You may have read about, or heard of, the recently published report which graded children around the world on their health in regards to physical activity.
Canadian children scored a D-.
But, you may be thinking, Canadians are doers! The more we can cross off the list, in the shortest amount of time, the better. This may sound like a recipe for energetic activity, but what it’s actually resulted in is a “culture of convenience.” Time is short, but my list is not.
Most of us drive everywhere to get everything on our list completed, even if being physically active happens to be on that list. We take a car, a truck, or a bus, so we can tweet and Facebook each other while we’re getting to where we need to go. Worse yet, this behaviour, this “culture of convenience,” is rubbing off on the children in our community, and we haven’t even added video games to the mix.
Don’t have kids? Well, imagine the average day for many Canadians. You wake up, go through your normal morning routine, then you get in a vehicle. You sit on your way to work; when you get there, you may be sitting for your entire work day before sitting in your car the whole way home again. Combine that with sitting for dinner, throw in a bit of evening television (which you’re sitting for) and voila! A sedentary lifestyle is born. It may feel busy, but that “busyness” isn’t physical.
Now consider this. Those who live a sedentary lifestyle are more likely to develop chronic diseases like diabetes or heart disease in their lives. On top of that, sitting for more than six hours a day can reduce your lifespan by as much as five years.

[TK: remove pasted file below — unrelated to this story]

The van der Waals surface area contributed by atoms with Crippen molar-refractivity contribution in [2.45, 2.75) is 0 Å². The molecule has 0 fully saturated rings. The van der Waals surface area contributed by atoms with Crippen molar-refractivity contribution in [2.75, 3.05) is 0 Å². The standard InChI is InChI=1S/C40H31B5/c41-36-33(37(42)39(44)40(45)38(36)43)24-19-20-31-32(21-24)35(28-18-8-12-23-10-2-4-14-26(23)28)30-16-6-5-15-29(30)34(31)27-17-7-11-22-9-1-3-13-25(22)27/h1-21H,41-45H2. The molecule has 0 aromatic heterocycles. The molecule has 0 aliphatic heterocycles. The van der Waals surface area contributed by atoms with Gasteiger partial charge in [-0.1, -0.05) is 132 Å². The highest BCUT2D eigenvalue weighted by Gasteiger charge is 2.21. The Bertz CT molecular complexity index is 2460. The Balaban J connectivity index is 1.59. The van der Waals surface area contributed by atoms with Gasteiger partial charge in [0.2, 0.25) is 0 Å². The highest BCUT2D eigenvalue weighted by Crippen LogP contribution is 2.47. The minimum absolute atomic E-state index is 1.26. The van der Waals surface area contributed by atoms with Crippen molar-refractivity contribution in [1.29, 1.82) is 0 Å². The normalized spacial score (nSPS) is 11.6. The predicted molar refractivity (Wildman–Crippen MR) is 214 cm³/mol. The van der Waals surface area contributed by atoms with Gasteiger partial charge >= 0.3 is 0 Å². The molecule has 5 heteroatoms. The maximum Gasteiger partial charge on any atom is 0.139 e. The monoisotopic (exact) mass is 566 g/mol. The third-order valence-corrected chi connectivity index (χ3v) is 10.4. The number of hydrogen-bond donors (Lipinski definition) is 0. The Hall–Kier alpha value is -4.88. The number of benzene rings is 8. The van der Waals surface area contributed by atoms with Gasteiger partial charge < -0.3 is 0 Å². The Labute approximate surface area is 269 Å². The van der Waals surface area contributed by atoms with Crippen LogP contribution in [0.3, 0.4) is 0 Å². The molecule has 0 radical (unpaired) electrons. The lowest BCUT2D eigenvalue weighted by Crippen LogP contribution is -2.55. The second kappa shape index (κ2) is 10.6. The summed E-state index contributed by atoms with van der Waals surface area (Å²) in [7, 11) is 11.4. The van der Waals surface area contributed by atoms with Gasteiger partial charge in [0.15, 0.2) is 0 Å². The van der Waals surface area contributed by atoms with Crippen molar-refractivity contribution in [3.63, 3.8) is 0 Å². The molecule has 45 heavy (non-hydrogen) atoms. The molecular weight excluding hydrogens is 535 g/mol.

Studies show that being active every day is needed for health benefits. How often do you think this happens when it is just another item on a list? It must be a regular part of our daily lives; it’s got to be normal.
So, on that note, take the steps to move more in your daily routine. The time spent on your way to and from work is a great time to introduce some physical activity to your day, and when better to start than on May 26th with Bike to Work Week! Across all of B.C., people will ditch their car keys in favour of bike helmets, improving their lifestyle in the process. Getting 30 minutes of physical activity a day can move you a long way towards reducing the risk of chronic disease and you’ll become a positive role model for the children in our community.
Let’s shoot for an A the next time our kids’ physical activity is graded in Canada!
About Doug Quibell
Doug Quibell is the northwest manager of public health protection, and the lead on Northern Health’s partnering for healthy communities approach. He first joined Northern Health in 1995. After stints in the Middle East and in Ontario, he and his family recently returned to the mountains and ocean they call home in Terrace. He stays active trying to get his daughter excited about skiing Shames Mountain and sailing off of Prince Rupert.